additive and abelian categories
(AB1) pre-abelian category
(AB2) abelian category
(AB5) Grothendieck category
left/right exact functor
The concept of length of an object in an abelian category $\mathcal{C}$ is akin to the concept of dimension of vector spaces, to which it reduces in the case that $\mathcal{C} =$ Vect. The 1-dimensional vector space is a simple object in Vect, and the dimension of a vector space $V$, if it is finite, may be thought of as the number of times that one may split off such a simple object from $V$. The definition of length generalizes this concept, notably to modules over some ring.
Let $\mathcal{C}$ be an abelian category.
Given an object $X \in \mathcal{C}$, then a Jordan-HΓΆlder sequence or composition series for $X$ is a finite filtration, i.e. a finite sequence of subobject inclusions into $X$, starting with the zero objects
such that at each stage $i$ the quotient $X_i/X_{i-1}$ (i.e. the cokernel of the monomorphism $X_{i-1} \hookrightarrow X_i$) is a simple object of $\mathcal{C}$.
If a Jordan-HΓΆlder sequence for $X$ exists at all, then $X$ is said to be of finite length.
(e.g. EGNO 15, def. 1.5.3)
If $X \in \mathcal{C}$ has finite length according to def. , then in fact all Jordan-HΓΆlder sequences for $X$ have the same length $n \in \mathbb{N}$.
(e.g. EGNO 15, theorem 1.5.4)
If an object $X \in \mathcal{C}$ has finite length according to def. , then the length $n \in \mathbb{N}$ of any of its Jordan-HΓΆlder sequences, which is uniquely defined according to prop. , is called the length of the object $X$.
(e.g. EGNO 15, def. 1.5.5)
In abelian categories that are also $k$-linear tensor categories over a field $k$ of characteristic zero, then objects have finite length precisely if they are annihilated by some Schur functor for the symmetric group.
This is a (considerable) generalization of the familiar fact that for every finite dimensional vector space $V$ there exists an exterior power that vanishes, $\wedge^n V = 0$ (namely for all $n \gt dim(V)$). Similarly, if $V$ is a super vector space of dimension $(d,p)$, then the combined $(d+1)$st skew-symmetric tensor power and $(p+1)$st symmetric tensor power annihilates it. In this way prop. below goes in the direction of establishing that in a $k$-linear tensor category all objects of bounded length , in the sense of def. , behave like having underlying super vector spaces. The completion of this statement is Deligne's theorem on tensor categories, see there for more.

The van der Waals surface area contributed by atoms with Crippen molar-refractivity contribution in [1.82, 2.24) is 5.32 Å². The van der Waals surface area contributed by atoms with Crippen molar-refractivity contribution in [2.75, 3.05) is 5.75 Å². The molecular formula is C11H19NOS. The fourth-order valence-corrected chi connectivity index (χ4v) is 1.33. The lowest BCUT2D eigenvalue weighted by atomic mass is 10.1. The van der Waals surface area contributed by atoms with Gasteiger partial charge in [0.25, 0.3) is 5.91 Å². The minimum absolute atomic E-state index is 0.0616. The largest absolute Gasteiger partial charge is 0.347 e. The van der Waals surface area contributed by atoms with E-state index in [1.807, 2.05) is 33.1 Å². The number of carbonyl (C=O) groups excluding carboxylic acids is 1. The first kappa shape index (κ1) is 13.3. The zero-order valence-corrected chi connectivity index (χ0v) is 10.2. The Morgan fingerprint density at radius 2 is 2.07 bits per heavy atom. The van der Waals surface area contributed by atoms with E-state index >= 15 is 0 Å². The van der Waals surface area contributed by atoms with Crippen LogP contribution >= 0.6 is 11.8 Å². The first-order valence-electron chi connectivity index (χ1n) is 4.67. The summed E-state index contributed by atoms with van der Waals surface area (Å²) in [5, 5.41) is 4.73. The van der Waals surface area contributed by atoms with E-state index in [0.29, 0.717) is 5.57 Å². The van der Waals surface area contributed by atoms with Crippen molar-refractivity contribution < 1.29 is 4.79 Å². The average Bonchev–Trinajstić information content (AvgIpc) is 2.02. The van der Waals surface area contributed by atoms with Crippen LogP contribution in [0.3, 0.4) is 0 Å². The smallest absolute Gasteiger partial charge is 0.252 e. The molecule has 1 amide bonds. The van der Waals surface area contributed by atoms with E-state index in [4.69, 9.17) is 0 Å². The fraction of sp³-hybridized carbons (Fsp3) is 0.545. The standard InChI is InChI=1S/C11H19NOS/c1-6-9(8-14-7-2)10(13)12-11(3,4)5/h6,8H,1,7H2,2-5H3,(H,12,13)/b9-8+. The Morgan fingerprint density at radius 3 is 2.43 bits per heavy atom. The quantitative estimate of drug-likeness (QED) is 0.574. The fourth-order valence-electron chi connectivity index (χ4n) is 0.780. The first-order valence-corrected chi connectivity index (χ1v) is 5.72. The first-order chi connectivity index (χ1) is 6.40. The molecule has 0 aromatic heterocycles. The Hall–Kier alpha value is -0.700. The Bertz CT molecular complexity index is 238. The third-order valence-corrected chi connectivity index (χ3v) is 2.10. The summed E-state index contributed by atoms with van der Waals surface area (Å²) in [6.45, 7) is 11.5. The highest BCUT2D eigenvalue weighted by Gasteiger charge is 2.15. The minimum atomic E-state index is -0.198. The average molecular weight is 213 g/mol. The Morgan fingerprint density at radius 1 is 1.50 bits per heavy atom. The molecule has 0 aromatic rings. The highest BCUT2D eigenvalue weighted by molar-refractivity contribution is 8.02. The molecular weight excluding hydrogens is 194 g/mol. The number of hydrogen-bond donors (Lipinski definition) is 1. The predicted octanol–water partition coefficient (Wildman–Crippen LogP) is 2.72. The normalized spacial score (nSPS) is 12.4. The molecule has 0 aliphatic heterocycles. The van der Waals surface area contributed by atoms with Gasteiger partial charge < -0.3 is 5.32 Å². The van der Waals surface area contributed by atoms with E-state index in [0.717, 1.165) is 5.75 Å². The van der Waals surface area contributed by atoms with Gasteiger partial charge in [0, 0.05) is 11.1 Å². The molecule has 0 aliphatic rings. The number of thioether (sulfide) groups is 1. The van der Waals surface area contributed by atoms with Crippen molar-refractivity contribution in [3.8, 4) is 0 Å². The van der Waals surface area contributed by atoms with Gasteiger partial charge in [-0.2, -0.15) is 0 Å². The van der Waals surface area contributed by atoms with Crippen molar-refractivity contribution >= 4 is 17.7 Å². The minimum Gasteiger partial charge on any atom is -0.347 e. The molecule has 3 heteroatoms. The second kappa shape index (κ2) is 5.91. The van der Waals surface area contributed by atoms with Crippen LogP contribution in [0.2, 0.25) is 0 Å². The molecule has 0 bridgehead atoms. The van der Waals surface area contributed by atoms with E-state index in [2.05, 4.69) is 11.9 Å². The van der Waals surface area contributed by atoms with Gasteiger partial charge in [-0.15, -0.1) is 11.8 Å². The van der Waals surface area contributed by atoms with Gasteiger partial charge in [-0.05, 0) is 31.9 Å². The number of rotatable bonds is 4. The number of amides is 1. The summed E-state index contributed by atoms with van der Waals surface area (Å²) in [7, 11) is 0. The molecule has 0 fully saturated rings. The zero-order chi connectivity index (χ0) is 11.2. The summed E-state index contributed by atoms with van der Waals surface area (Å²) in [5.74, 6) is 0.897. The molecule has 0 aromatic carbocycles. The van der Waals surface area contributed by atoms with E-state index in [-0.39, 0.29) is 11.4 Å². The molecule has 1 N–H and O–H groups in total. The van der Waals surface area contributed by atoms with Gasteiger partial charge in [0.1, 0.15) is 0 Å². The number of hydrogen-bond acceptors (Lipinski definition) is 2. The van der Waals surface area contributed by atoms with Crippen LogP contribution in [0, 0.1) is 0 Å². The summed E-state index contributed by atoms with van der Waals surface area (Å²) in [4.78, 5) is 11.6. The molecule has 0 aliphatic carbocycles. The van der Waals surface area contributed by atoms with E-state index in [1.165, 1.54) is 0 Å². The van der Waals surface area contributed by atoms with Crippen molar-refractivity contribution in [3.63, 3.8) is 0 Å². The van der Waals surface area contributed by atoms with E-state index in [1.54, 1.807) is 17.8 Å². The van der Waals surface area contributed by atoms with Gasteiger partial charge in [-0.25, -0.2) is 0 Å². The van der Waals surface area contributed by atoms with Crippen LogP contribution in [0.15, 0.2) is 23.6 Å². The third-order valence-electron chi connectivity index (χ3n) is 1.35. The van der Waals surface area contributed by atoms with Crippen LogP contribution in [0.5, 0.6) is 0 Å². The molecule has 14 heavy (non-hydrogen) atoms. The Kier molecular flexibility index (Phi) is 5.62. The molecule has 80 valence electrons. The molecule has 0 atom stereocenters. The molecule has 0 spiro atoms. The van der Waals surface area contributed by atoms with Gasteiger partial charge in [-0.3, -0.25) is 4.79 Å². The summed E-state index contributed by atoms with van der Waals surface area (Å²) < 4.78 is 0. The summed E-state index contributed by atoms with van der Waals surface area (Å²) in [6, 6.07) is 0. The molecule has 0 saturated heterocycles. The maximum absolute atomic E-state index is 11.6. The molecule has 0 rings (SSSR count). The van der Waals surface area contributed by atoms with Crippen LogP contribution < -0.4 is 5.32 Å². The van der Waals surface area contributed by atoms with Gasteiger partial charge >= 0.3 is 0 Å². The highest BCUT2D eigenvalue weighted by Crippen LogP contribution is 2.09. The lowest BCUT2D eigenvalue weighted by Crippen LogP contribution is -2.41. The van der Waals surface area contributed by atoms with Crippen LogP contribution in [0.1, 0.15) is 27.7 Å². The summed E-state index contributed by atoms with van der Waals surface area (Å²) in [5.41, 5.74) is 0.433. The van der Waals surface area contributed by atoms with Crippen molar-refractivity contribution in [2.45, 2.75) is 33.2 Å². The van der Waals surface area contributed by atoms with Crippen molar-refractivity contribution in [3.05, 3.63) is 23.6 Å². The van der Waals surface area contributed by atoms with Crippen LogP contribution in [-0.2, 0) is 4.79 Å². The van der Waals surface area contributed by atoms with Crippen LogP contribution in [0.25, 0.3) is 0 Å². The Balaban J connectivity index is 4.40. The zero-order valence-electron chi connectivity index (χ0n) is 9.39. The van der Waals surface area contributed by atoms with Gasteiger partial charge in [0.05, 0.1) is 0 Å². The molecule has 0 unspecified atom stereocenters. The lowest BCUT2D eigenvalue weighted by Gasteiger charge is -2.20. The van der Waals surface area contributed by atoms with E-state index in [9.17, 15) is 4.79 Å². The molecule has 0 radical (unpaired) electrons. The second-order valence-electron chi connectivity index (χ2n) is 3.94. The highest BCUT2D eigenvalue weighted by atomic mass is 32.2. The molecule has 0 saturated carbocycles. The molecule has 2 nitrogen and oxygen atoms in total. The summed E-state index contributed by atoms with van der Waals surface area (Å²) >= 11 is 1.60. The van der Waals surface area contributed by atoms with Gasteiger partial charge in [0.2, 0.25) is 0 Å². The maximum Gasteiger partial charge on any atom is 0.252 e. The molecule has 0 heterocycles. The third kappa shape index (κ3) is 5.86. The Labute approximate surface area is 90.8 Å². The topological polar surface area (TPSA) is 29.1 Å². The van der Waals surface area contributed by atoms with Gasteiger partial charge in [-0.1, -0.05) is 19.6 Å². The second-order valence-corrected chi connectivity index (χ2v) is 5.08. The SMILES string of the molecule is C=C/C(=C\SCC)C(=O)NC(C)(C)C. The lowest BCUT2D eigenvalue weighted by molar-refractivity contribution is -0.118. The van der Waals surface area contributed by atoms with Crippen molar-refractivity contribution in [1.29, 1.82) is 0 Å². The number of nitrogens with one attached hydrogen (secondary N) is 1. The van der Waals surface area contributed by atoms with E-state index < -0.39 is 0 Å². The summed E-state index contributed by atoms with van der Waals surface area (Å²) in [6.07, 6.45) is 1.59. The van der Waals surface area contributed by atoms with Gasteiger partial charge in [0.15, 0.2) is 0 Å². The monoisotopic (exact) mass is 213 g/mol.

First we need to fix the precise meaning of βtensor categoryβ:
For $k$ an algebraically closed field of characteristic zero, then a $k$-tensor category $\mathcal{A}$ is an
such that
the tensor product functor $\otimes \colon \mathcal{A} \times \mathcal{A} \longrightarrow \mathcal{A}$ is
in both arguments;
$End(1) \simeq k$ (the endomorphism ring of the tensor unit coincides with $k$).
Such a $k$-tensor category is called finitely $\otimes$-generated if there exists an object $E \in \mathcal{A}$ such that every other object $X \in \mathcal{A}$ is a subquotient of a direct sum of tensor products $E^{\otimes^n}$, for some $n \in \mathbb{N}$:
Such $E$ is called an $\otimes$-generator for $\mathcal{A}$.
A tensor category $\mathcal{A}$ (def. ) is said to have subexponential growth if for every object $X$ there exists a natural number $N$ such that $X$ is of length (def. ) at most $N$, and that also all tensor product powers of $X$ are of length bounded by the corresponding powers of $N$:
(e.g. EGNO 15, def. 9.11.1)
For $(\mathcal{A},\otimes)$ a $k$-tensor category as in def., for $X \in \mathcal{A}$ an object, for $n \in \mathbb{N}$ and $\lambda$ a partition of $n$, say that the value of the Schur functor $S_\lambda$ on $X$ is
where
$S_n$ is the symmetric group on $n$ elements;
$V_\lambda$ is the irreducible representation of $S_n$ corresponding to $\lambda$;
$\rho$ is the diagional action of $S_n$ on $V_\lambda \otimes X^{\otimes_n}$, coming from the canonical permutation action on $X^{\otimes_n}$;
$(-)^{S_n}$ denotes the subspace of invariants under the action $\rho$
the last expression just rewrites this as a group averaging.
For a tensor category $\mathcal{A}$ the following are equivalent:
For every object $X \in \mathcal{A}$ there exists $n \in \mathbb{N}$ and a partition $\lambda$ of $n$ such that the corresponding value of the Schur functor, def. , on $X$ vanishes: $S_\lambda(X) = 0$.
Pavel Etingof, Shlomo Gelaki, Dmitri Nikshych, Victor Ostrik, section 1.5 in Tensor categories, Mathematical Surveys and Monographs, Volume 205, American Mathematical Society, 2015 (pdf
))
Wikipedia, Composition series
The relation to Schur functors is discussed in
For more on this see at Deligne's theorem on tensor categories.
Last revised on January 6, 2024 at 04:54:07. See the history of this page for a list of all contributions to it.